It was with deep shock and pain that we learned of the passing of yet another hero of the struggle for the total independence of Barotseland, Comrade Muyangana Muyangana. He was, in every sense, a brave warrior who never retreated in battle. He kept on believing in our cause and never allowed even sickness to change his conviction. In him was a man who truly lived for something he was ready to die for. This is sad indeed.
When we finally arrive at our destination and are reclining in our reed fenced compounds; when the history of our struggle is told, it will not be complete without acknowledging the sacrificial contributions the Muyanganas made. We would not be where we are with Barotseland’s independence today had it not been for the brave leadership of Mr. and Mrs. Muyangana. And with all honesty and humility, there are few among Barotse activists who can truthfully tell the Muyangana story better than the writer who lived and worked with them from the very beginning of their activism. In them, we lost a man and a woman who sacrificed themselves, their family and all their resources for the realization of Barotseland’s statehood.
The Muyanganas joined the struggle at a point when hope was almost gone. This was after all Barotseland Freedom Movement (BFM) activists had decided to call it quits following the Barotse Royal Establishment (BRE)’s attempt to under-mine our objective of liberating Barotseland. Much to our displeasure, the Establishment had directed us to “work with” some Lusaka based activists who had been secretly advocating for the restoration of the Barotseland Agreement 1964 in an exclusive manner and only turned to the masses when signatures for futile petitions to the Zambian authorities were needed. It was during this period that the writer took it upon himself to go around Mungu, teaching and sensitizing those he could about the BA’64 and the implications of its unjust termination by the Zambian government in 1969. Among those who showed keen interest in the issue was the late Mrs. Grace Muyangana who in turn quickly informed her equally keen husband. Through this couple, BFM was able to re-group and introduce the struggle to the masses in a broader sense. We always believed that the Barotseland issue belonged to all Lozi people regardless of their position in society; the rich, the poor, the illiterate and the so called literate, the young and the old. It was not long before there were run-ins with the unjust Zambian police who initially refused to grant us permission to peacefully march to Limulunga Royal Village on 9th August 2010 and furthermore declined our request to hold a consultative meeting at Blue Gums Ground on 23rd October 2010. This was after the defunct National Constitutional Conference (NCC) had thrown out Barotseland’s submission to the then proposed Zambian constitution. Linyungandambo also came up around the same time and together we found common working ground. Our collaboration led to the unfortunate 14th January 2011 massacres and unjustified arrests. During 2010 and 2011, Mr. Muyangana suffered two harsh arrests while his wife endured one. At one point Grace had to go and live in the bush with her children, just to avoid arrest.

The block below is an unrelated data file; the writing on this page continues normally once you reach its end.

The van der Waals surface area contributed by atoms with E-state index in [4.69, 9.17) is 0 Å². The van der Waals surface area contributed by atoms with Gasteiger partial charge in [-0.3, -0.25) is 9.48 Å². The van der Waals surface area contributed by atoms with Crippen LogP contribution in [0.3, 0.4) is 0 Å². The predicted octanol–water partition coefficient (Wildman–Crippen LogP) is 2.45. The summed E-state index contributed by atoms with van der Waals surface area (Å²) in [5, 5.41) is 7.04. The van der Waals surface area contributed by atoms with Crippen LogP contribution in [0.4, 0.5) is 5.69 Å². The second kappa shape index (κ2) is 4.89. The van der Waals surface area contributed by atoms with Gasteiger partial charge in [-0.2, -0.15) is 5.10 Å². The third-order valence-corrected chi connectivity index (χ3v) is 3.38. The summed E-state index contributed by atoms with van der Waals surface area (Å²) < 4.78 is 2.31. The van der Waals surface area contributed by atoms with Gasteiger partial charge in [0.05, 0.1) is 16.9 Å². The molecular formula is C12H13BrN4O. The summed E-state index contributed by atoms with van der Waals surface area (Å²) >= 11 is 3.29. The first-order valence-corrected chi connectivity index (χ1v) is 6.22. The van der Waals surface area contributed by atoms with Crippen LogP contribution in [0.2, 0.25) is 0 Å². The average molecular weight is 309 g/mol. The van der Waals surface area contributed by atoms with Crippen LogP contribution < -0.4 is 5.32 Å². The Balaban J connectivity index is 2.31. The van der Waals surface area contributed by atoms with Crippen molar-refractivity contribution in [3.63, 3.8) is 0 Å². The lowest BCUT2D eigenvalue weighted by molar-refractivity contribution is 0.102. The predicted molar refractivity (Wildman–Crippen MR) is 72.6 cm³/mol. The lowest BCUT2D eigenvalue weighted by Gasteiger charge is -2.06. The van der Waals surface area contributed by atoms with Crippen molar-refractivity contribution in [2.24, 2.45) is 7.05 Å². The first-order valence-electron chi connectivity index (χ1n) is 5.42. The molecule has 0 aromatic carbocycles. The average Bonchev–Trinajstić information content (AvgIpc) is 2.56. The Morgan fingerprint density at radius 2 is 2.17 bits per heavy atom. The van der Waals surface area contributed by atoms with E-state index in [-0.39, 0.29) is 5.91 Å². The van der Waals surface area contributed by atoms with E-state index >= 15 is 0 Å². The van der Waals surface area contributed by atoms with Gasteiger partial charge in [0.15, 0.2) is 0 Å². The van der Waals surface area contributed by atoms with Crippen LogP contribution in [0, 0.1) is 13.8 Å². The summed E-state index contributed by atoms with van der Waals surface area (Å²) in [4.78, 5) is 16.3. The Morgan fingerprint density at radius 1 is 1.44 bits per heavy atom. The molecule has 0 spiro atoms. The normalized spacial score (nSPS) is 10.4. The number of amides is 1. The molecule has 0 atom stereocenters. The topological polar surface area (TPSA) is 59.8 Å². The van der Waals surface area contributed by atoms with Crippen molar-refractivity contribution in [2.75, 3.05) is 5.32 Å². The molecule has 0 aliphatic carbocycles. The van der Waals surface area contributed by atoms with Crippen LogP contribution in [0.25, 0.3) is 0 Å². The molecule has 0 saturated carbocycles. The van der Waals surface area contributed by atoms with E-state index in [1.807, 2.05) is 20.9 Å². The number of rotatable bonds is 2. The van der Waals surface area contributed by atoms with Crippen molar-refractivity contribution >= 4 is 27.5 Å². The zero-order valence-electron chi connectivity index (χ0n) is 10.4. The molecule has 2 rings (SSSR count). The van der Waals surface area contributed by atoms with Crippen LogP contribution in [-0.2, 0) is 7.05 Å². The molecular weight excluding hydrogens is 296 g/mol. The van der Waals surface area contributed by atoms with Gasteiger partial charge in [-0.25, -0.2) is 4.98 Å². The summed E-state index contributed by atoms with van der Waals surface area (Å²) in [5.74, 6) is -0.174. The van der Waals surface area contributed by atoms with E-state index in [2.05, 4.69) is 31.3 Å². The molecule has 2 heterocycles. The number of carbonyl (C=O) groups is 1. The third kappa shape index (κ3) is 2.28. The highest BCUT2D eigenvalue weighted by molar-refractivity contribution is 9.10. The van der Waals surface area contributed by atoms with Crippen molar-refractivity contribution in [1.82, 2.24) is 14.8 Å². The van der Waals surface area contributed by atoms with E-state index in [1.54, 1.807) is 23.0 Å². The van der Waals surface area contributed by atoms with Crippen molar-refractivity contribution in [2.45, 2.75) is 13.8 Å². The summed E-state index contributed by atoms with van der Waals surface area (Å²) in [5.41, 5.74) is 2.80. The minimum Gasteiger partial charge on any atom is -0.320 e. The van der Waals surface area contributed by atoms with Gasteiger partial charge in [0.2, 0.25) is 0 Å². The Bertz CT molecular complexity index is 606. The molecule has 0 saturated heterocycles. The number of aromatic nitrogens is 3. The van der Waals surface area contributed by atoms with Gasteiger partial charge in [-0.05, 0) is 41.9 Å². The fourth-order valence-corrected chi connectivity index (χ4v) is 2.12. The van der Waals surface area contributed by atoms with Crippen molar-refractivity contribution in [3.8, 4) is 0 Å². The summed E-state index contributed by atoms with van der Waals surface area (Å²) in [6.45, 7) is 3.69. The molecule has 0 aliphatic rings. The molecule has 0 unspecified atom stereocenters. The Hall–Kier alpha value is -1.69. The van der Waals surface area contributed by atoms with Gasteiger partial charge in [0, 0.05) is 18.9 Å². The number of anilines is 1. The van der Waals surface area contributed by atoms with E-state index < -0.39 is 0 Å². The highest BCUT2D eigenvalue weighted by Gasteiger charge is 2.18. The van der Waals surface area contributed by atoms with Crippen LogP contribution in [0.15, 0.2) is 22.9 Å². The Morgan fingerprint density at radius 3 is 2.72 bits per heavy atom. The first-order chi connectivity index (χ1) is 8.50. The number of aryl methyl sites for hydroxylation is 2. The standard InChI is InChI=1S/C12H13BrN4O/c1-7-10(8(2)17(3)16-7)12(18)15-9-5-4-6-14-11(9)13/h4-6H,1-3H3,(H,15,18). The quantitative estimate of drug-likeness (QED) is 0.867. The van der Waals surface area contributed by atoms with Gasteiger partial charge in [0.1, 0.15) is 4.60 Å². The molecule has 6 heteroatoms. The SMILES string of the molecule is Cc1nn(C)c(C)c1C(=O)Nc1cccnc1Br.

When Zambian general elections came about in September 2011, we saw that as an opportunity to get back at our persecutors. Although we could not entirely trust the Patriotic Front, we had, however, hoped that it wins the polls. The plan worked well in that we eventually found some much needed respite from Zambian attacks and further gained irreversible and priceless advances in our struggle. These were the unconditional release of all Barotse activists, the Roger Chongwe Commission of Inquiry (whose report remains a well kept secret), the historic Zambian State House meeting with the late President Michael Sata on 28th December 2011 which essentially resulted into the much more historical Barotse National Council Conference of March 2012. This was where Barotseland was unanimously declared independent of Zambia; a position that cannot and shall not be reversed.
There is no way how we could have got this far without the Muyanganas, given pre-BFM/Linyungandambo days when a few Lusaka individuals masquerading as Barotse activists schemed an exclusive elitist agenda that kept the so-called “semi-illiterates” out. Unlike these Lusaka boot-licker activists, the Muyanganas had bravely and uncompromisingly subscribed to the immediate independence; an ideal they both lived and died for. They are survived by children and grand children who now are the responsibility of all freedom believing Lozi people and friends of our struggle the world over.
Our sorrow is deep indeed. We never knew that after traveling for so long and so far together we would, today, have comrades of the Muyanganas’ and Mwangelwa’s caliber missing among us. However, we are assured of the fact that no position is left vacant in our ranks. Every spear that falls to the ground is quickly picked up by new and more zealous activists. Not even Honorable Afumba Mombotwa’s spear is buried in the sand. Our day of celebration is near. We may not get there together. But as a people and as a nation, we shall soon get there with joy. When we finally get home, we shall remember all our fallen heroes who fell in battle for our independence.
May their souls rest in eternal peace.
Shuwanga Shuwanga, BFM